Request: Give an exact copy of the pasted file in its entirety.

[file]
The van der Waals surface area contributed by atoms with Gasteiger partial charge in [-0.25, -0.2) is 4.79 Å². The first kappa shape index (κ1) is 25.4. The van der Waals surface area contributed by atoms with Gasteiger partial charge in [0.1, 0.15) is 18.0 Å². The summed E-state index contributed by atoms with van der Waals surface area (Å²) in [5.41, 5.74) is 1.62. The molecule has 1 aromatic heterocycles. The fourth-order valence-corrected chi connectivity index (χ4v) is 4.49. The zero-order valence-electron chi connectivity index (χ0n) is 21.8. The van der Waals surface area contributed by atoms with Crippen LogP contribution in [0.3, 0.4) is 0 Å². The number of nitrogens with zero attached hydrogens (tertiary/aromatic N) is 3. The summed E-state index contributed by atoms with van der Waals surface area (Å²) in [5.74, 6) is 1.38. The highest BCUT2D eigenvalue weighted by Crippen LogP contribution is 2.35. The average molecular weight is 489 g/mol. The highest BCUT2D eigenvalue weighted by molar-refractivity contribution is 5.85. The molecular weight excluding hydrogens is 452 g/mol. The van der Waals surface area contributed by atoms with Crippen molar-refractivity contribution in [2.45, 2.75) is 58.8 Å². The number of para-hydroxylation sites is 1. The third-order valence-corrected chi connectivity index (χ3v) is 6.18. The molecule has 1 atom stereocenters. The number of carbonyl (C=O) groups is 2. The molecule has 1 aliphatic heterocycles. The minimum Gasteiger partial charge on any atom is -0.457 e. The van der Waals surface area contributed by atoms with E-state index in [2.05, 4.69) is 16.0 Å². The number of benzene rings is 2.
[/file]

The van der Waals surface area contributed by atoms with Gasteiger partial charge in [-0.25, -0.2) is 4.79 Å². The first kappa shape index (κ1) is 25.4. The van der Waals surface area contributed by atoms with Gasteiger partial charge in [0.1, 0.15) is 18.0 Å². The summed E-state index contributed by atoms with van der Waals surface area (Å²) in [5.41, 5.74) is 1.62. The molecule has 1 aromatic heterocycles. The fourth-order valence-corrected chi connectivity index (χ4v) is 4.49. The zero-order valence-electron chi connectivity index (χ0n) is 21.8. The van der Waals surface area contributed by atoms with Crippen LogP contribution in [0.3, 0.4) is 0 Å². The number of nitrogens with zero attached hydrogens (tertiary/aromatic N) is 3. The summed E-state index contributed by atoms with van der Waals surface area (Å²) in [5.74, 6) is 1.38. The highest BCUT2D eigenvalue weighted by Crippen LogP contribution is 2.35. The average molecular weight is 489 g/mol. The highest BCUT2D eigenvalue weighted by molar-refractivity contribution is 5.85. The molecular weight excluding hydrogens is 452 g/mol. The van der Waals surface area contributed by atoms with Crippen molar-refractivity contribution in [2.45, 2.75) is 58.8 Å². The number of para-hydroxylation sites is 1. The third-order valence-corrected chi connectivity index (χ3v) is 6.18. The molecule has 1 atom stereocenters. The number of carbonyl (C=O) groups is 2. The molecule has 1 aliphatic heterocycles. The minimum Gasteiger partial charge on any atom is -0.457 e. The van der Waals surface area contributed by atoms with E-state index in [2.05, 4.69) is 16.0 Å². The number of benzene rings is 2.